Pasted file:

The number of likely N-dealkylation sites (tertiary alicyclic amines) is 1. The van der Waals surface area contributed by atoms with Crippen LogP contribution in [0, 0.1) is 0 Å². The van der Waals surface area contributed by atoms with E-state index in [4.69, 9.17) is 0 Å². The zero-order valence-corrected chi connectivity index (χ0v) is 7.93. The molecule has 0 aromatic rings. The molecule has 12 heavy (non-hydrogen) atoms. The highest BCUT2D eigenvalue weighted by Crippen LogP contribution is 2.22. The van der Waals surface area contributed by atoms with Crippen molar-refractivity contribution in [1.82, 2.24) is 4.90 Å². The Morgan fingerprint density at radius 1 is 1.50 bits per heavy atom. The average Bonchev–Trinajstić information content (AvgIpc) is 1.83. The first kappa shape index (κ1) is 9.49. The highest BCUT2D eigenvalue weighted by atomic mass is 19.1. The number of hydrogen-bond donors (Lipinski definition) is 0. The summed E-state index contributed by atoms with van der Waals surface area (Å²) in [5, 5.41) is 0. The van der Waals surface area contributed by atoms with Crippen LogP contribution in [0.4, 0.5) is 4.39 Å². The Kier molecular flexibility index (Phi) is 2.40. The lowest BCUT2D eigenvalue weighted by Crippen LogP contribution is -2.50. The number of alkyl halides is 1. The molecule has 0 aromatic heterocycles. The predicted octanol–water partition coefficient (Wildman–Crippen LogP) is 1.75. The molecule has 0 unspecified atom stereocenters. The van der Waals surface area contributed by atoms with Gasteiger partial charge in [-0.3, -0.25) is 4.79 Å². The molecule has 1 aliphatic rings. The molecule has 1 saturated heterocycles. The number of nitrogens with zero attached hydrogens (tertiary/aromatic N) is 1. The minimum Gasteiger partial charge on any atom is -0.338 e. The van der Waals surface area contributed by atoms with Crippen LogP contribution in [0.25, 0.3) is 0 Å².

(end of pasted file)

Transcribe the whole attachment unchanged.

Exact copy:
The number of likely N-dealkylation sites (tertiary alicyclic amines) is 1. The van der Waals surface area contributed by atoms with Crippen LogP contribution in [0, 0.1) is 0 Å². The van der Waals surface area contributed by atoms with E-state index in [4.69, 9.17) is 0 Å². The zero-order valence-corrected chi connectivity index (χ0v) is 7.93. The molecule has 0 aromatic rings. The molecule has 12 heavy (non-hydrogen) atoms. The highest BCUT2D eigenvalue weighted by Crippen LogP contribution is 2.22. The van der Waals surface area contributed by atoms with Crippen molar-refractivity contribution in [1.82, 2.24) is 4.90 Å². The Morgan fingerprint density at radius 1 is 1.50 bits per heavy atom. The average Bonchev–Trinajstić information content (AvgIpc) is 1.83. The first kappa shape index (κ1) is 9.49. The highest BCUT2D eigenvalue weighted by atomic mass is 19.1. The number of hydrogen-bond donors (Lipinski definition) is 0. The summed E-state index contributed by atoms with van der Waals surface area (Å²) in [5, 5.41) is 0. The van der Waals surface area contributed by atoms with Crippen LogP contribution in [0.4, 0.5) is 4.39 Å². The Kier molecular flexibility index (Phi) is 2.40. The lowest BCUT2D eigenvalue weighted by Crippen LogP contribution is -2.50. The number of alkyl halides is 1. The molecule has 0 aromatic heterocycles. The predicted octanol–water partition coefficient (Wildman–Crippen LogP) is 1.75. The molecule has 0 unspecified atom stereocenters. The van der Waals surface area contributed by atoms with Gasteiger partial charge in [-0.3, -0.25) is 4.79 Å². The molecule has 1 aliphatic rings. The molecule has 1 saturated heterocycles. The number of nitrogens with zero attached hydrogens (tertiary/aromatic N) is 1. The minimum Gasteiger partial charge on any atom is -0.338 e. The van der Waals surface area contributed by atoms with Crippen LogP contribution in [0.25, 0.3) is 0 Å².